Le Chateaubriand

We started in the “cave” with an aperitif, which the chef, Inaki Aizpitarte, chose. Apparently, he likes to hang out there, because he was still there when we left the restaurant. Also of note, they do not serve French wines in the cave. I think this is meant to be a challenge to the customer to try something new.

We had beaucoups d’amuse-bouches, including red mullet escabeche, blood sausage with cocoa and fried sage, veal brains tempura with raspberry powder, and butternut squash consomme. Whew!

The menu included squid salad with black pepper, squid ink, and herbs; monkfish with fried potatoes, pomelo (similar to grapefruit), and onions; veal with salsify, sesame seeds, and meyer lemon sauce; cheese; and sunchoke puree with quince sorbet.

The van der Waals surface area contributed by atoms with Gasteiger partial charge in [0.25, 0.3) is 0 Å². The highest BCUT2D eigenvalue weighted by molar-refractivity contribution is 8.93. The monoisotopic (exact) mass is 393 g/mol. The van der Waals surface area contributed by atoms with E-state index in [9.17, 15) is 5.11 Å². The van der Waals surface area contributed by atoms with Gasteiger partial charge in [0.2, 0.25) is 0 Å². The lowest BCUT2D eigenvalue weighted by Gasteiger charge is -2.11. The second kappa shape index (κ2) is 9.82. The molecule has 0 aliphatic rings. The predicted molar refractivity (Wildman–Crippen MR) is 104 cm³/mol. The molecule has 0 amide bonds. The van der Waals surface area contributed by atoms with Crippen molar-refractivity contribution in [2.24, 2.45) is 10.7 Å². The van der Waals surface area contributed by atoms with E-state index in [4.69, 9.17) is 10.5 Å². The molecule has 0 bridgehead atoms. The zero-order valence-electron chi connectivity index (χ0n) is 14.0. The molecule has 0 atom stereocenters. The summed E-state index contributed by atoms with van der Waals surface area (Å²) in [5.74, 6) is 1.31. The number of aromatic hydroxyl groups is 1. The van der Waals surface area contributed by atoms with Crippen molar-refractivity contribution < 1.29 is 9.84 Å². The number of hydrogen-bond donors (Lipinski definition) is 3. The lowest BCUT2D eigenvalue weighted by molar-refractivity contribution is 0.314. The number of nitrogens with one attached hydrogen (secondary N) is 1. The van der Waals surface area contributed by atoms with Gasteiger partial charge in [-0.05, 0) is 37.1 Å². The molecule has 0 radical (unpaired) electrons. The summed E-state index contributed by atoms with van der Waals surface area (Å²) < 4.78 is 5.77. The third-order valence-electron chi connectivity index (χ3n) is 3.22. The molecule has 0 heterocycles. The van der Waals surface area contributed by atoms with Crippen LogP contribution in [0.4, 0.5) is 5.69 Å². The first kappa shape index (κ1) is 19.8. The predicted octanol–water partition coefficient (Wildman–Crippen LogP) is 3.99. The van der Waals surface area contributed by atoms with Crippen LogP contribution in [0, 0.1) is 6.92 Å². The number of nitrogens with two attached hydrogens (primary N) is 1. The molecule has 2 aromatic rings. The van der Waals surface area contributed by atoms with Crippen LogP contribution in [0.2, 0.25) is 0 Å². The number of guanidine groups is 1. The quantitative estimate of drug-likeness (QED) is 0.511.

An interesting wine pairing was a vin de Gaillac that was rich and sweet with the sour red mullet escabeche. Among the more traditional pairings were cider and rose Champagne with the rest of the starters. And beer accompanied the sunchoke puree and quince sorbet.

A few preparations were new to me, such as consomme made with squash and sesame seeds served like risotto.

Le Chateaubriand has been on Restaurant magazine’s “The World’s 50 Best Restaurants” list for the past five years, and for good reason! And I might add that we saw chefs from two other cutting-edge restaurants—Septime and Astrance (more on that later)—while we were there.











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